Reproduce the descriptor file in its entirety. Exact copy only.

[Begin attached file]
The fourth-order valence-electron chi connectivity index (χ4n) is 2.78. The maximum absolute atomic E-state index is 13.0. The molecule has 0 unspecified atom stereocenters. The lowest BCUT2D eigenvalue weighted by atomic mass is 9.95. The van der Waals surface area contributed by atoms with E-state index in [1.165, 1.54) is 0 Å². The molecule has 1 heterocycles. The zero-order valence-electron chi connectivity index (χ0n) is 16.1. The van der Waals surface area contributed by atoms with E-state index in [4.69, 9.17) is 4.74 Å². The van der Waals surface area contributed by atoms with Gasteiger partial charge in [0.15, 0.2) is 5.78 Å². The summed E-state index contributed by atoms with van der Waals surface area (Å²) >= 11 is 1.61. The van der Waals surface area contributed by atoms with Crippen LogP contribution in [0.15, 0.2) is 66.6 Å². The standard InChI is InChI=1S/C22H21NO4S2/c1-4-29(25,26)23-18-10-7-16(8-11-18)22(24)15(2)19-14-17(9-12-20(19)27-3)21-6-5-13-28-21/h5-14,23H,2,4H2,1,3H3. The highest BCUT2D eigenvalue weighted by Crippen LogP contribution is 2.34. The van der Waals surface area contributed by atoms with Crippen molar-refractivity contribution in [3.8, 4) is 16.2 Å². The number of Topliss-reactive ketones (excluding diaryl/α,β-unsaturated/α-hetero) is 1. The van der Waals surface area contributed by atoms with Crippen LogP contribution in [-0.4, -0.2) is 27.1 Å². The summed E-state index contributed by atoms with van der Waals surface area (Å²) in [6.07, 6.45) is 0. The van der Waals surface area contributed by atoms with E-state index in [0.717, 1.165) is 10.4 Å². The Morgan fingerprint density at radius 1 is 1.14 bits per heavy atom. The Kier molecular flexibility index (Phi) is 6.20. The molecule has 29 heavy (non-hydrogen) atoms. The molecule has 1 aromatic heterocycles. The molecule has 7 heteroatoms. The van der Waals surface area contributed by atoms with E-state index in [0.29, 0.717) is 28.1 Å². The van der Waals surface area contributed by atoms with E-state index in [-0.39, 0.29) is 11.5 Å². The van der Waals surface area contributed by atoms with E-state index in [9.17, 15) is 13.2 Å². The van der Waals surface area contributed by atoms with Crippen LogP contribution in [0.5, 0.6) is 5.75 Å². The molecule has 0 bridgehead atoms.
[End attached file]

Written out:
The fourth-order valence-electron chi connectivity index (χ4n) is 2.78. The maximum absolute atomic E-state index is 13.0. The molecule has 0 unspecified atom stereocenters. The lowest BCUT2D eigenvalue weighted by atomic mass is 9.95. The van der Waals surface area contributed by atoms with E-state index in [1.165, 1.54) is 0 Å². The molecule has 1 heterocycles. The zero-order valence-electron chi connectivity index (χ0n) is 16.1. The van der Waals surface area contributed by atoms with E-state index in [4.69, 9.17) is 4.74 Å². The van der Waals surface area contributed by atoms with Gasteiger partial charge in [0.15, 0.2) is 5.78 Å². The summed E-state index contributed by atoms with van der Waals surface area (Å²) >= 11 is 1.61. The van der Waals surface area contributed by atoms with Crippen LogP contribution in [0.15, 0.2) is 66.6 Å². The standard InChI is InChI=1S/C22H21NO4S2/c1-4-29(25,26)23-18-10-7-16(8-11-18)22(24)15(2)19-14-17(9-12-20(19)27-3)21-6-5-13-28-21/h5-14,23H,2,4H2,1,3H3. The highest BCUT2D eigenvalue weighted by Crippen LogP contribution is 2.34. The van der Waals surface area contributed by atoms with Crippen molar-refractivity contribution in [3.8, 4) is 16.2 Å². The number of Topliss-reactive ketones (excluding diaryl/α,β-unsaturated/α-hetero) is 1. The van der Waals surface area contributed by atoms with Crippen LogP contribution in [-0.4, -0.2) is 27.1 Å². The summed E-state index contributed by atoms with van der Waals surface area (Å²) in [6.07, 6.45) is 0. The van der Waals surface area contributed by atoms with E-state index in [0.717, 1.165) is 10.4 Å². The Morgan fingerprint density at radius 1 is 1.14 bits per heavy atom. The Kier molecular flexibility index (Phi) is 6.20. The molecule has 29 heavy (non-hydrogen) atoms. The molecule has 1 aromatic heterocycles. The molecule has 7 heteroatoms. The van der Waals surface area contributed by atoms with E-state index in [0.29, 0.717) is 28.1 Å². The van der Waals surface area contributed by atoms with E-state index in [-0.39, 0.29) is 11.5 Å². The van der Waals surface area contributed by atoms with E-state index in [9.17, 15) is 13.2 Å². The van der Waals surface area contributed by atoms with Crippen LogP contribution in [0.5, 0.6) is 5.75 Å². The molecule has 0 bridgehead atoms.